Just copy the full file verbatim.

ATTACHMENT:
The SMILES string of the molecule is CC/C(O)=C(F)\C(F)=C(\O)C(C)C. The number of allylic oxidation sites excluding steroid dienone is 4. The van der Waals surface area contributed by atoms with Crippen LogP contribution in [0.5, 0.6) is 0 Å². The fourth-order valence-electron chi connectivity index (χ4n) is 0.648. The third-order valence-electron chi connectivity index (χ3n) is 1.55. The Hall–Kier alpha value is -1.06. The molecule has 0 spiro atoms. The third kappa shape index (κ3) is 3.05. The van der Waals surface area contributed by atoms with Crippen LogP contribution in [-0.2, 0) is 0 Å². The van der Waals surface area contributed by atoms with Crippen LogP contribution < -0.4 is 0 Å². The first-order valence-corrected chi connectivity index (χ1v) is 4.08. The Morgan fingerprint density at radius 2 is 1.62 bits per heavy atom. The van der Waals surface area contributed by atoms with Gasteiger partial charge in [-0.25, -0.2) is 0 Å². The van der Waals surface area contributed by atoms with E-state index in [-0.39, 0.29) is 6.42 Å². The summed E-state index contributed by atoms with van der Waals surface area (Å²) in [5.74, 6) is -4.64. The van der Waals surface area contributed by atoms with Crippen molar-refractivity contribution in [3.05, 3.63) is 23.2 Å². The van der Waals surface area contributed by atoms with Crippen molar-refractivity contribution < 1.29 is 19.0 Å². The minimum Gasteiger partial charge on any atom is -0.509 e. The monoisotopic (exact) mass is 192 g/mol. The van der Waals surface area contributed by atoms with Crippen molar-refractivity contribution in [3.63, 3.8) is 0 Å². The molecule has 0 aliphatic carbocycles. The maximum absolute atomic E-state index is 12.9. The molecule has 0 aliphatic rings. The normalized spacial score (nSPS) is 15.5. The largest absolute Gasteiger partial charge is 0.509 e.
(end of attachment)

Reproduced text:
The SMILES string of the molecule is CC/C(O)=C(F)\C(F)=C(\O)C(C)C. The number of allylic oxidation sites excluding steroid dienone is 4. The van der Waals surface area contributed by atoms with Crippen LogP contribution in [0.5, 0.6) is 0 Å². The fourth-order valence-electron chi connectivity index (χ4n) is 0.648. The third-order valence-electron chi connectivity index (χ3n) is 1.55. The Hall–Kier alpha value is -1.06. The molecule has 0 spiro atoms. The third kappa shape index (κ3) is 3.05. The van der Waals surface area contributed by atoms with Crippen LogP contribution in [-0.2, 0) is 0 Å². The van der Waals surface area contributed by atoms with Crippen LogP contribution < -0.4 is 0 Å². The first-order valence-corrected chi connectivity index (χ1v) is 4.08. The Morgan fingerprint density at radius 2 is 1.62 bits per heavy atom. The van der Waals surface area contributed by atoms with Gasteiger partial charge in [-0.25, -0.2) is 0 Å². The van der Waals surface area contributed by atoms with E-state index in [-0.39, 0.29) is 6.42 Å². The summed E-state index contributed by atoms with van der Waals surface area (Å²) in [5.74, 6) is -4.64. The van der Waals surface area contributed by atoms with Crippen molar-refractivity contribution in [3.05, 3.63) is 23.2 Å². The van der Waals surface area contributed by atoms with Crippen molar-refractivity contribution < 1.29 is 19.0 Å². The minimum Gasteiger partial charge on any atom is -0.509 e. The monoisotopic (exact) mass is 192 g/mol. The van der Waals surface area contributed by atoms with Crippen molar-refractivity contribution in [3.63, 3.8) is 0 Å². The molecule has 0 aliphatic carbocycles. The maximum absolute atomic E-state index is 12.9. The molecule has 0 aliphatic rings. The normalized spacial score (nSPS) is 15.5. The largest absolute Gasteiger partial charge is 0.509 e.